### Sphere of last scattering

From our perspective, we can chop up the universe into a sequence of spheres of larger and larger radii, from which light reaches us having started out at earlier and earlier times.

Nb. Remember, in homogeneous, isotropic space, we could have chosen anywhere to be the centre.

The absolute furthest out in space - or equivalently, back in time - we can see is called the *sphere of last scattering*.

We cannot see any photons from before this time, because everything in the universe would have been packed so close together that the temperature would have been similar to the surface of the sun, and hence opaque.

Photons leaving this sphere would have a similar wavelength as one leaving the sun, but since this sphere is moving away from us at a rate close to the speed of light, they will be hugely Doppler-shifted by the time they reach us. They are measured to have wavelengths $1000$ times larger than when they left the sphere, and are consequently $1000$ times less energetic.

Suppose we made the same measurements $5$ billion years ago, say. Then, the surface of last scattering would not have been so far away, and expanding at a slower rate. We would have detected less of a Doppler-shift and so the energy of a photon from this sphere would have been greater.

### Conservation of energy

We can ask what happens to the energy from the photons coming from the *sphere of last scattering* that is lost en route to our telescopes.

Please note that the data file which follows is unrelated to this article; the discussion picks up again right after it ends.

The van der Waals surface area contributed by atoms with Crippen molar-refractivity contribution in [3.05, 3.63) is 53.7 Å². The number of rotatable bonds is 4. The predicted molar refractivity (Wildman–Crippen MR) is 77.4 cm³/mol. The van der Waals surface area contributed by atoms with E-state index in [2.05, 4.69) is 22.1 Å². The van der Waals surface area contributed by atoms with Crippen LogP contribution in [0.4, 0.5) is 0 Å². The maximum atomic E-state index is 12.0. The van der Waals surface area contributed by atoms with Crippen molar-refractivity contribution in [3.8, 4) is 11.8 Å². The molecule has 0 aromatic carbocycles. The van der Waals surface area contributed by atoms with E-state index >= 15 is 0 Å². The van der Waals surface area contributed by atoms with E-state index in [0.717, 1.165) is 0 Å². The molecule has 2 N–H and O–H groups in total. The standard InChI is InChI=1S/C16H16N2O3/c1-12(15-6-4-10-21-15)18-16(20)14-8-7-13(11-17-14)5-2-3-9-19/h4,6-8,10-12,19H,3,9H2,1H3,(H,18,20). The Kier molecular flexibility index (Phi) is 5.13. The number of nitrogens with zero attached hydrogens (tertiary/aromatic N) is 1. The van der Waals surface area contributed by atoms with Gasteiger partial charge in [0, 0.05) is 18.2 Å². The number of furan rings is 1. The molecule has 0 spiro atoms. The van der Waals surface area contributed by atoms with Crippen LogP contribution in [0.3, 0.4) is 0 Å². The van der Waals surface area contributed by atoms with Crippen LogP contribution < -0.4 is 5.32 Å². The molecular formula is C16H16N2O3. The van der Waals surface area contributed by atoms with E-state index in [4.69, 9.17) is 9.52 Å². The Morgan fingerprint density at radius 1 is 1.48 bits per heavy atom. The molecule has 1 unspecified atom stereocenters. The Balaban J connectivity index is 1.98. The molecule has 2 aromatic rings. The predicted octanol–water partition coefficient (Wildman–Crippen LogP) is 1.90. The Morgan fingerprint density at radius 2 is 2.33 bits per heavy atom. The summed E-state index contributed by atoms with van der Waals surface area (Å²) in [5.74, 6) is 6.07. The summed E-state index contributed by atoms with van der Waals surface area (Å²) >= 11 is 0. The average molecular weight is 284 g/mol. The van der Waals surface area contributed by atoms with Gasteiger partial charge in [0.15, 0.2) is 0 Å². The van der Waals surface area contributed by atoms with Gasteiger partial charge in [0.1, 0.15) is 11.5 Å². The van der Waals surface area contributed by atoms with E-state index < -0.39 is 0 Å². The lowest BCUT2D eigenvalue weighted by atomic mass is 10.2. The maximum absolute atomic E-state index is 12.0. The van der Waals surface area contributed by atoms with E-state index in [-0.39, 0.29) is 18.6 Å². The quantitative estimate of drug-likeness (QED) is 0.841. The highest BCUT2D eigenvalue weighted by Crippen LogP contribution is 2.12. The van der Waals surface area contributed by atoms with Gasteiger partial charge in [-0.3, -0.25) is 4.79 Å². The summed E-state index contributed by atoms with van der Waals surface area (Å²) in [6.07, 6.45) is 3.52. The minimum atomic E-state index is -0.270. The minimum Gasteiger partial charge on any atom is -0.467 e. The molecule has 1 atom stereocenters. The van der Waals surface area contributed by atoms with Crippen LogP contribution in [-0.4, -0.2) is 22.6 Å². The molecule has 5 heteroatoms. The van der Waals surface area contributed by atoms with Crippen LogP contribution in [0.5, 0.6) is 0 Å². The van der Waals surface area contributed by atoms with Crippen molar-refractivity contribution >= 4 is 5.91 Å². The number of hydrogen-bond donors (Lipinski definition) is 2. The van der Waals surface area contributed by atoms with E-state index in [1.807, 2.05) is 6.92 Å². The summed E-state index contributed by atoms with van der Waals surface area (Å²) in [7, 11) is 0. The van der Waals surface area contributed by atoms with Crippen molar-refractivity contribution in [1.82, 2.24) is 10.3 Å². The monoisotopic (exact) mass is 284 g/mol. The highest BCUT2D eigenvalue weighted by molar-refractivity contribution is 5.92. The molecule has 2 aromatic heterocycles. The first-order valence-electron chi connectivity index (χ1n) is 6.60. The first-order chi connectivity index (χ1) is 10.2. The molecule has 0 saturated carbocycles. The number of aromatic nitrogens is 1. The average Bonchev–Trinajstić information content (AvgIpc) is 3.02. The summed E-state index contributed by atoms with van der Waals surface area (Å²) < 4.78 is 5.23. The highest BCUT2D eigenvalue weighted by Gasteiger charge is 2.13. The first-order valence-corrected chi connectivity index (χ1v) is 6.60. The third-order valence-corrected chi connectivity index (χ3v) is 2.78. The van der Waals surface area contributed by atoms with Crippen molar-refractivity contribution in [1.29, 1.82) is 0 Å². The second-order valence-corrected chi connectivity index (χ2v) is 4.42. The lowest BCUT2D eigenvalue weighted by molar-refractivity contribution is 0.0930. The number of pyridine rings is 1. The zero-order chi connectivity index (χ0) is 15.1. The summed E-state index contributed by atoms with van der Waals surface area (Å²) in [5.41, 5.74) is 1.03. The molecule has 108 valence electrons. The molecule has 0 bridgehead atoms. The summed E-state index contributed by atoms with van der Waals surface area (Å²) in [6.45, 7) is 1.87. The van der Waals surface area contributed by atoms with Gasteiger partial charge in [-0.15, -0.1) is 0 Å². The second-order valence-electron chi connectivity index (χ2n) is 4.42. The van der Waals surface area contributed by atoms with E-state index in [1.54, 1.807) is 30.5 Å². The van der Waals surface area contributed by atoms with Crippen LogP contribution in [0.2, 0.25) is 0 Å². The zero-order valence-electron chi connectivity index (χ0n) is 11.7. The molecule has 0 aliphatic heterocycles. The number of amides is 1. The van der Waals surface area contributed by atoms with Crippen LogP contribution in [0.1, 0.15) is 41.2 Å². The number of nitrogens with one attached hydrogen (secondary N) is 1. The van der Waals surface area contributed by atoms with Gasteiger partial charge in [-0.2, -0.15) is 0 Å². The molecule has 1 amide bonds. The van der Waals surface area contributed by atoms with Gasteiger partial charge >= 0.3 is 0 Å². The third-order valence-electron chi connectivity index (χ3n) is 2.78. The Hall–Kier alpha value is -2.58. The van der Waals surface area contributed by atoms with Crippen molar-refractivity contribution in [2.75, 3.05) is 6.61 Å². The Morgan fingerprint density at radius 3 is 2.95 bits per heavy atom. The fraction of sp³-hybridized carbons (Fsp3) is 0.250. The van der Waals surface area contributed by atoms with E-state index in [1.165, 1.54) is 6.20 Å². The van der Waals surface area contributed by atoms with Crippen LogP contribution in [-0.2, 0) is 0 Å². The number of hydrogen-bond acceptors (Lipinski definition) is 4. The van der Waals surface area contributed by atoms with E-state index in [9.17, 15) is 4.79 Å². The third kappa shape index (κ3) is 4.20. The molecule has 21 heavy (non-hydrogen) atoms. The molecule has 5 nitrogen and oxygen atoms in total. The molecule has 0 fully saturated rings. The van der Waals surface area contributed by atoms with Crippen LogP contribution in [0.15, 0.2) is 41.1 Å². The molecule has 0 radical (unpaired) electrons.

The original equation that we used to generate the cosmologies we have considered so far is the energy equation, $$\frac{1}{2} v^2 - \frac{4 \pi G}{3} \rho R^3 = 0$$ which is just the usual difference between two kinds of energies, namely kinetic energy, $\frac{1}{2} v^2$ and potential energy, $\frac{4 \pi G}{3} \rho R^3$.

We then cast this expression in terms of the scale factor (rate of expansion), $$\left(\frac{\dot{a}}{a}\right)^2 - \frac{8 \pi G}{3} \rho= 0$$ where now $\left(\frac{\dot{a}}{a}\right)^2$ is the energy of expansion and $\frac{8 \pi G}{3} \rho$ is all other energy.

Neither of these latter two types of energy are conserved individually. Only the difference is conserved, and furthermore, under the assumption that space is flat, they cancel each other out, so that the total energy is zero. So as the energy associated with photons (from the surface of last scattering) decreases over time, the energy of expansion increases.

Nb. General relativity allows us to view total energy in two ways. We can include energy of expansion, in which case total energy is conserved. Alternatively, we could disregard energy of expansion and total energy isn't conserved.